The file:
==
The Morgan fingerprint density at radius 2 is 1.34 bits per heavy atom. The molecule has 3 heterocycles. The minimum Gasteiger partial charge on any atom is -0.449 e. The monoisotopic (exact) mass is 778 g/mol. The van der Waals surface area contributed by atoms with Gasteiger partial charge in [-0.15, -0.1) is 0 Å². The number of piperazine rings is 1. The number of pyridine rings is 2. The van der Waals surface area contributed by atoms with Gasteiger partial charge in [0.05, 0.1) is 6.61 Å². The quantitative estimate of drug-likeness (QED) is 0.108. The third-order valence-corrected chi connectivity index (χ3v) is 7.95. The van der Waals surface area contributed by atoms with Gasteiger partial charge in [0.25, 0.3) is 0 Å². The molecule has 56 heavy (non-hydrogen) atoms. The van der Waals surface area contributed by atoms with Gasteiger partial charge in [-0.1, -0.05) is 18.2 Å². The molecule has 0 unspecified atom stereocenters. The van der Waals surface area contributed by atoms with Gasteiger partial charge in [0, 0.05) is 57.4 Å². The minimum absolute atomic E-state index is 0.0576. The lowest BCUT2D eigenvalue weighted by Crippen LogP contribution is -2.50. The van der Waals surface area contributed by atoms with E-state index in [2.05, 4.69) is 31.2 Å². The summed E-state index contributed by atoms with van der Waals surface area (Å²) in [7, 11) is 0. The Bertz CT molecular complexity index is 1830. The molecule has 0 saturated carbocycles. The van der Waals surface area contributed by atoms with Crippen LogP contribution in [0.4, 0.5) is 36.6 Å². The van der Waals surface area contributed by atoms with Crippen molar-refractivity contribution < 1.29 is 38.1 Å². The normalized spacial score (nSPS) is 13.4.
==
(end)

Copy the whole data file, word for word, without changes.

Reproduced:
The Morgan fingerprint density at radius 2 is 1.34 bits per heavy atom. The molecule has 3 heterocycles. The minimum Gasteiger partial charge on any atom is -0.449 e. The monoisotopic (exact) mass is 778 g/mol. The van der Waals surface area contributed by atoms with Gasteiger partial charge in [-0.15, -0.1) is 0 Å². The number of piperazine rings is 1. The number of pyridine rings is 2. The van der Waals surface area contributed by atoms with Gasteiger partial charge in [0.05, 0.1) is 6.61 Å². The quantitative estimate of drug-likeness (QED) is 0.108. The third-order valence-corrected chi connectivity index (χ3v) is 7.95. The van der Waals surface area contributed by atoms with Gasteiger partial charge in [0.25, 0.3) is 0 Å². The molecule has 56 heavy (non-hydrogen) atoms. The van der Waals surface area contributed by atoms with Gasteiger partial charge in [-0.1, -0.05) is 18.2 Å². The molecule has 0 unspecified atom stereocenters. The van der Waals surface area contributed by atoms with Gasteiger partial charge in [0, 0.05) is 57.4 Å². The minimum absolute atomic E-state index is 0.0576. The lowest BCUT2D eigenvalue weighted by Crippen LogP contribution is -2.50. The van der Waals surface area contributed by atoms with E-state index in [2.05, 4.69) is 31.2 Å². The summed E-state index contributed by atoms with van der Waals surface area (Å²) in [7, 11) is 0. The Bertz CT molecular complexity index is 1830. The molecule has 0 saturated carbocycles. The van der Waals surface area contributed by atoms with Crippen LogP contribution in [0.4, 0.5) is 36.6 Å². The van der Waals surface area contributed by atoms with Crippen molar-refractivity contribution < 1.29 is 38.1 Å². The normalized spacial score (nSPS) is 13.4.